Brand Diversification: What you can learn from Coca-Cola


beverage-marketingWhat can one brand’s market shift teach you about managing your career? Quite a bit, actually. Looking at how a major brand transitions in the marketplace reveals a lot about current trends, and how to change without losing your identity and sacrificing your current branding and market presence.

Coca-Cola has always been about diversification. From Sprite to Diet to various versions of “The Real Thing,” Coke has always been about expanding to capture new markets … or changing to respond to market trends. But its most recent expansion is probably the company’s most telling. Recently, the company acquired 17 percent of Monster Beverage for the reported price of $2.15 billion.

It’s no secret that soft drinks have been losing ground to “energy” drinks in recent years. Millennials are much more apt to grab a Monster than just about anything else when they want a cold blast of caffeine. Plus, these days caffeine is much less feared in the general marketplace than corn syrup. The growing health stigma attached to the corn-based sweetener has many soft drink manufacturers testing the waters and considering changes.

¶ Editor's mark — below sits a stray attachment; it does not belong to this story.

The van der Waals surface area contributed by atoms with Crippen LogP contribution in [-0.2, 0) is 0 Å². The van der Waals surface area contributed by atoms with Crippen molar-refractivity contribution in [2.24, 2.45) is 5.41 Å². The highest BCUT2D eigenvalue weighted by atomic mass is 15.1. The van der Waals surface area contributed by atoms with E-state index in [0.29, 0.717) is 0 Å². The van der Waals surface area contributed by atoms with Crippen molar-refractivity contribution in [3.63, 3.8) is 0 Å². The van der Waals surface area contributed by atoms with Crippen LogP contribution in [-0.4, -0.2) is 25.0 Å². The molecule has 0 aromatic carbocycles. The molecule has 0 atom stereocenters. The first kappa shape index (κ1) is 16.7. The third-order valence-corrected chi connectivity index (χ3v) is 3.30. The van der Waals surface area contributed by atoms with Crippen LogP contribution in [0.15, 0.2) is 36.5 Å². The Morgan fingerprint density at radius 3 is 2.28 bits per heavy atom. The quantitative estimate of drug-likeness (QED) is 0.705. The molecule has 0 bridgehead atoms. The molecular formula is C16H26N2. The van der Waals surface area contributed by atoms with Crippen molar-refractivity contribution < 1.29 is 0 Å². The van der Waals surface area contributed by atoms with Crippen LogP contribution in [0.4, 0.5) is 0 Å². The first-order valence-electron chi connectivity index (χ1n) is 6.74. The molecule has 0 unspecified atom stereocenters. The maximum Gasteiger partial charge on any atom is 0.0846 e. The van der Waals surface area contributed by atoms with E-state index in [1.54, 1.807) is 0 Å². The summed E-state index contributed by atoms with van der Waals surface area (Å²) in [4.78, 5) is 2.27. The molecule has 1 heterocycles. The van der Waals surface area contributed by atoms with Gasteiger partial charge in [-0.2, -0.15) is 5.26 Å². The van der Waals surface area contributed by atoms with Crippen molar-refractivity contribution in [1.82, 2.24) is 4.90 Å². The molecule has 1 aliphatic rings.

Coke’s rival, Pepsi, has responded by releasing its “Throwback” line or “real sugar” beverages. To date, Coke has been reluctant to do so, even though it sells tons of “real sugar” beverages in certain markets.

That’s not to say Coke isn’t working in “healthier” markets already. With Dasani, the company was an early adopter of the bottled water trend, which is now a mainstream staple wherever soft drinks are sold. Then, Coke bought VitaminWater in 2007 and Honest Tea in 2011.

So why Monster?Because energy drinks not only have the potential to change consumer culture with regard to soft drinks, they have begun to do so. Coke tried to compete using brands such as NOS and Full Throttle, but nothing could touch energy drink industry leader Red Bull.

Worse, some in the soft drink industry – though not at Coke, at least publicly – have gone on the record concerning their worries about the carbonated beverage wars. Indra Nooyi, PepsiCo CEO was reported to have told investors that “if you let this go too long, the consumer will walk away from carbonated soft drinks.” Nooyi gave them a 3 to 5 year timeline.

Coke may not have broken the news, but they sure acted on it. So, the lesson? First and foremost, you need to understand not only where your industry is, but where it is going. You cannot afford to turn a blind eye toward trends or relatively small competitors. Energy drinks were not considered much of a threat, but they turned into a major player almost overnight.

Finally, have multiple strategies for dealing with the issue. Coke tried market saturation and artificial competition with multiple brands. Finally, it chose the third option – find an ally that needs your help against a common competitor.


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